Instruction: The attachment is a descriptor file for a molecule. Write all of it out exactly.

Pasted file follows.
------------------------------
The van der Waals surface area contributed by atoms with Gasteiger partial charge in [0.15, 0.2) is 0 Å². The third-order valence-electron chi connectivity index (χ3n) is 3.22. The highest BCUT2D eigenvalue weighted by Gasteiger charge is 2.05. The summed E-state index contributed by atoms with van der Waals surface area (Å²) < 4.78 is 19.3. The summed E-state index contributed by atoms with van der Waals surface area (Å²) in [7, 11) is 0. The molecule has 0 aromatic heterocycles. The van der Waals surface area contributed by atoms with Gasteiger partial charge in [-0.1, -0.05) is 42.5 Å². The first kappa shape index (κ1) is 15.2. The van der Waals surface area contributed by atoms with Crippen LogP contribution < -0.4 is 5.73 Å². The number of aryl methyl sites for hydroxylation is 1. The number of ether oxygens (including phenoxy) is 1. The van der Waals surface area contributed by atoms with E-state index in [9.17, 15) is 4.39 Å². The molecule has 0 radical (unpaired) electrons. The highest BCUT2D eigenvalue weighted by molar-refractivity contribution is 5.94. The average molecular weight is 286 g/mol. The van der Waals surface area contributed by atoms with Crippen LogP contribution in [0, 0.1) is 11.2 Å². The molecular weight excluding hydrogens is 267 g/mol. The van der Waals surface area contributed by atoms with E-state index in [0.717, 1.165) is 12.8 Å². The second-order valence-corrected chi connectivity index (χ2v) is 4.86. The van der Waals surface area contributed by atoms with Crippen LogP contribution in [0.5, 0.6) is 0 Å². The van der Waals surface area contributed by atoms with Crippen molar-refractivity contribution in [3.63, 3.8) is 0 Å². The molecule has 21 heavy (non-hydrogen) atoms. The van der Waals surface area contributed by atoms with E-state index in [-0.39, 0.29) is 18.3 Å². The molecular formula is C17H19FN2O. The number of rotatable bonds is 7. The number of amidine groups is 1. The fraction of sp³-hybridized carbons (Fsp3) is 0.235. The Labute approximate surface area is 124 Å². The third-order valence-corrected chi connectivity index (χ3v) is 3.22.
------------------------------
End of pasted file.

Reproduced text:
The van der Waals surface area contributed by atoms with Gasteiger partial charge in [0.15, 0.2) is 0 Å². The third-order valence-electron chi connectivity index (χ3n) is 3.22. The highest BCUT2D eigenvalue weighted by Gasteiger charge is 2.05. The summed E-state index contributed by atoms with van der Waals surface area (Å²) < 4.78 is 19.3. The summed E-state index contributed by atoms with van der Waals surface area (Å²) in [7, 11) is 0. The molecule has 0 aromatic heterocycles. The van der Waals surface area contributed by atoms with Gasteiger partial charge in [-0.1, -0.05) is 42.5 Å². The first kappa shape index (κ1) is 15.2. The van der Waals surface area contributed by atoms with Crippen LogP contribution < -0.4 is 5.73 Å². The number of aryl methyl sites for hydroxylation is 1. The number of ether oxygens (including phenoxy) is 1. The van der Waals surface area contributed by atoms with E-state index in [9.17, 15) is 4.39 Å². The molecule has 0 radical (unpaired) electrons. The highest BCUT2D eigenvalue weighted by molar-refractivity contribution is 5.94. The average molecular weight is 286 g/mol. The van der Waals surface area contributed by atoms with Crippen LogP contribution in [0, 0.1) is 11.2 Å². The molecular weight excluding hydrogens is 267 g/mol. The van der Waals surface area contributed by atoms with E-state index in [0.717, 1.165) is 12.8 Å². The second-order valence-corrected chi connectivity index (χ2v) is 4.86. The van der Waals surface area contributed by atoms with Crippen LogP contribution in [0.5, 0.6) is 0 Å². The van der Waals surface area contributed by atoms with Crippen molar-refractivity contribution in [3.63, 3.8) is 0 Å². The molecule has 21 heavy (non-hydrogen) atoms. The van der Waals surface area contributed by atoms with E-state index in [-0.39, 0.29) is 18.3 Å². The molecular formula is C17H19FN2O. The number of rotatable bonds is 7. The number of amidine groups is 1. The fraction of sp³-hybridized carbons (Fsp3) is 0.235. The Labute approximate surface area is 124 Å². The third-order valence-corrected chi connectivity index (χ3v) is 3.22.